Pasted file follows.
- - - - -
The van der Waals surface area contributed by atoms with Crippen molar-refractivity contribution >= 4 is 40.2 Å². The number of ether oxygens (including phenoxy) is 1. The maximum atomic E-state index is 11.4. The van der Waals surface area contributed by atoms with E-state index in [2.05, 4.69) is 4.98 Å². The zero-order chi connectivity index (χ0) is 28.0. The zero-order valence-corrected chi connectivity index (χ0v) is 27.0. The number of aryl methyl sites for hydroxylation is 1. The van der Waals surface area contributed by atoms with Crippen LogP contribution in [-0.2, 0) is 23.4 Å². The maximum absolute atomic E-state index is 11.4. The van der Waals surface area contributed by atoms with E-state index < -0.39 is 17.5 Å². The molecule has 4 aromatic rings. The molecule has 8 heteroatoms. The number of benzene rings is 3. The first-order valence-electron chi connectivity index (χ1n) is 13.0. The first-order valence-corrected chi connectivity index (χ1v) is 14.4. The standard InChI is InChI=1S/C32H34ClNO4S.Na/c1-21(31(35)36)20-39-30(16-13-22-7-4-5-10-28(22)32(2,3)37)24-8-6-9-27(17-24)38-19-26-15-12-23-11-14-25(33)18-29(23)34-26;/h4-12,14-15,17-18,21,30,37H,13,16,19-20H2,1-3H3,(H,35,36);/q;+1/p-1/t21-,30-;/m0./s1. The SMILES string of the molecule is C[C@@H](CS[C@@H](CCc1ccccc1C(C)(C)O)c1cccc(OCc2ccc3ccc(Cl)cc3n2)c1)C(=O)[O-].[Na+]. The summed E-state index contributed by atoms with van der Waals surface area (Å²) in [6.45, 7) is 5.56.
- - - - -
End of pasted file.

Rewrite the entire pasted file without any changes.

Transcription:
The van der Waals surface area contributed by atoms with Crippen molar-refractivity contribution >= 4 is 40.2 Å². The number of ether oxygens (including phenoxy) is 1. The maximum atomic E-state index is 11.4. The van der Waals surface area contributed by atoms with E-state index in [2.05, 4.69) is 4.98 Å². The zero-order chi connectivity index (χ0) is 28.0. The zero-order valence-corrected chi connectivity index (χ0v) is 27.0. The number of aryl methyl sites for hydroxylation is 1. The van der Waals surface area contributed by atoms with Crippen LogP contribution in [-0.2, 0) is 23.4 Å². The maximum absolute atomic E-state index is 11.4. The van der Waals surface area contributed by atoms with E-state index < -0.39 is 17.5 Å². The molecule has 4 aromatic rings. The molecule has 8 heteroatoms. The number of benzene rings is 3. The first-order valence-electron chi connectivity index (χ1n) is 13.0. The first-order valence-corrected chi connectivity index (χ1v) is 14.4. The standard InChI is InChI=1S/C32H34ClNO4S.Na/c1-21(31(35)36)20-39-30(16-13-22-7-4-5-10-28(22)32(2,3)37)24-8-6-9-27(17-24)38-19-26-15-12-23-11-14-25(33)18-29(23)34-26;/h4-12,14-15,17-18,21,30,37H,13,16,19-20H2,1-3H3,(H,35,36);/q;+1/p-1/t21-,30-;/m0./s1. The SMILES string of the molecule is C[C@@H](CS[C@@H](CCc1ccccc1C(C)(C)O)c1cccc(OCc2ccc3ccc(Cl)cc3n2)c1)C(=O)[O-].[Na+]. The summed E-state index contributed by atoms with van der Waals surface area (Å²) in [6.45, 7) is 5.56.